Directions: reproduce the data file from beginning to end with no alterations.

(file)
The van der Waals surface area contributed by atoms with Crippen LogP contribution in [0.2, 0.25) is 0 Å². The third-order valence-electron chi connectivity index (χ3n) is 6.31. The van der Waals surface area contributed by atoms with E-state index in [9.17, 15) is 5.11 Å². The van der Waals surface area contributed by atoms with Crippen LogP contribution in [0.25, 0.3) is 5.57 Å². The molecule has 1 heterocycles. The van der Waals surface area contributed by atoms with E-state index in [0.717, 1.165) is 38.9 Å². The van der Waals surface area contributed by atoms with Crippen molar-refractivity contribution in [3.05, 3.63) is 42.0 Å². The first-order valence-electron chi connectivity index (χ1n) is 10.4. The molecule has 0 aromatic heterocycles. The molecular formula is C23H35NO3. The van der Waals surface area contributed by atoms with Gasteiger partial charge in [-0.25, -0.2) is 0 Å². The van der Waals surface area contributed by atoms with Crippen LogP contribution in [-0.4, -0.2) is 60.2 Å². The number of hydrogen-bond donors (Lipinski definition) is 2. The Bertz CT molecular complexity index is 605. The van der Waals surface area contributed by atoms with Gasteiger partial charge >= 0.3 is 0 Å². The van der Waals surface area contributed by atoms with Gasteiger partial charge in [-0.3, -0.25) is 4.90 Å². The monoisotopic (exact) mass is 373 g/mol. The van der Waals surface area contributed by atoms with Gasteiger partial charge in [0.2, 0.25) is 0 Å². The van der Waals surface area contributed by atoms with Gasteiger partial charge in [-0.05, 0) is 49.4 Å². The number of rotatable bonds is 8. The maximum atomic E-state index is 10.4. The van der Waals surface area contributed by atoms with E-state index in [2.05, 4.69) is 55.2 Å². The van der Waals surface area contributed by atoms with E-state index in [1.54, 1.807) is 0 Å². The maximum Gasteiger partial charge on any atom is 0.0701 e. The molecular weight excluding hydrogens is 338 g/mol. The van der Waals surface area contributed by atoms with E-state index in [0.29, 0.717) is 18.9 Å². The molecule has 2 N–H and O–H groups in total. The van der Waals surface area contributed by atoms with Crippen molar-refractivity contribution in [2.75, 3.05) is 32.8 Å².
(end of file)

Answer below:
The van der Waals surface area contributed by atoms with Crippen LogP contribution in [0.2, 0.25) is 0 Å². The third-order valence-electron chi connectivity index (χ3n) is 6.31. The van der Waals surface area contributed by atoms with E-state index in [9.17, 15) is 5.11 Å². The van der Waals surface area contributed by atoms with Crippen LogP contribution in [0.25, 0.3) is 5.57 Å². The molecule has 1 heterocycles. The van der Waals surface area contributed by atoms with E-state index in [0.717, 1.165) is 38.9 Å². The van der Waals surface area contributed by atoms with Crippen molar-refractivity contribution in [3.05, 3.63) is 42.0 Å². The first-order valence-electron chi connectivity index (χ1n) is 10.4. The molecule has 0 aromatic heterocycles. The molecular formula is C23H35NO3. The van der Waals surface area contributed by atoms with Gasteiger partial charge in [-0.25, -0.2) is 0 Å². The van der Waals surface area contributed by atoms with Crippen LogP contribution in [-0.4, -0.2) is 60.2 Å². The number of hydrogen-bond donors (Lipinski definition) is 2. The Bertz CT molecular complexity index is 605. The van der Waals surface area contributed by atoms with Gasteiger partial charge >= 0.3 is 0 Å². The van der Waals surface area contributed by atoms with Gasteiger partial charge in [-0.3, -0.25) is 4.90 Å². The monoisotopic (exact) mass is 373 g/mol. The van der Waals surface area contributed by atoms with Gasteiger partial charge in [0.2, 0.25) is 0 Å². The van der Waals surface area contributed by atoms with Gasteiger partial charge in [-0.05, 0) is 49.4 Å². The number of rotatable bonds is 8. The maximum atomic E-state index is 10.4. The van der Waals surface area contributed by atoms with E-state index in [2.05, 4.69) is 55.2 Å². The van der Waals surface area contributed by atoms with E-state index in [1.54, 1.807) is 0 Å². The maximum Gasteiger partial charge on any atom is 0.0701 e. The molecular weight excluding hydrogens is 338 g/mol. The van der Waals surface area contributed by atoms with E-state index in [0.29, 0.717) is 18.9 Å². The molecule has 2 N–H and O–H groups in total. The van der Waals surface area contributed by atoms with Crippen molar-refractivity contribution in [2.75, 3.05) is 32.8 Å².